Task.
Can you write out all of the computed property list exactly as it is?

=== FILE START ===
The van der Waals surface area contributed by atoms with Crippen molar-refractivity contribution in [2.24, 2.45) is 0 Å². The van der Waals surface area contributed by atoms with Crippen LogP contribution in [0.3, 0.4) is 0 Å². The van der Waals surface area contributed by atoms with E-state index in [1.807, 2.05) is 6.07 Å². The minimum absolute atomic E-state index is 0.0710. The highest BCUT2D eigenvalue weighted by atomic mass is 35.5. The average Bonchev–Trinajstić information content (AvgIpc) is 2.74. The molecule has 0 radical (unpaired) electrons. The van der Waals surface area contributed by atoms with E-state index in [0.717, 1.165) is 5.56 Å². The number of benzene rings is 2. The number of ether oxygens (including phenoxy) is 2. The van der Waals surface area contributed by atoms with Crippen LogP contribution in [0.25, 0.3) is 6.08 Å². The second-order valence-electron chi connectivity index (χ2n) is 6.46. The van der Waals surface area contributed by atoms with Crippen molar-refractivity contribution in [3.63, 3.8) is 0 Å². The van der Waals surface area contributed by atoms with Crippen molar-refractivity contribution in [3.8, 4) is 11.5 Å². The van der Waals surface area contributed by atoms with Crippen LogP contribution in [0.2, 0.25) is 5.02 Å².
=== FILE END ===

The van der Waals surface area contributed by atoms with Crippen molar-refractivity contribution in [2.24, 2.45) is 0 Å². The van der Waals surface area contributed by atoms with Crippen LogP contribution in [0.3, 0.4) is 0 Å². The van der Waals surface area contributed by atoms with E-state index in [1.807, 2.05) is 6.07 Å². The minimum absolute atomic E-state index is 0.0710. The highest BCUT2D eigenvalue weighted by atomic mass is 35.5. The average Bonchev–Trinajstić information content (AvgIpc) is 2.74. The molecule has 0 radical (unpaired) electrons. The van der Waals surface area contributed by atoms with E-state index in [0.717, 1.165) is 5.56 Å². The number of benzene rings is 2. The number of ether oxygens (including phenoxy) is 2. The van der Waals surface area contributed by atoms with Crippen LogP contribution in [0.25, 0.3) is 6.08 Å². The second-order valence-electron chi connectivity index (χ2n) is 6.46. The van der Waals surface area contributed by atoms with Crippen molar-refractivity contribution in [3.63, 3.8) is 0 Å². The van der Waals surface area contributed by atoms with Crippen molar-refractivity contribution in [3.8, 4) is 11.5 Å². The van der Waals surface area contributed by atoms with Crippen LogP contribution in [0.2, 0.25) is 5.02 Å².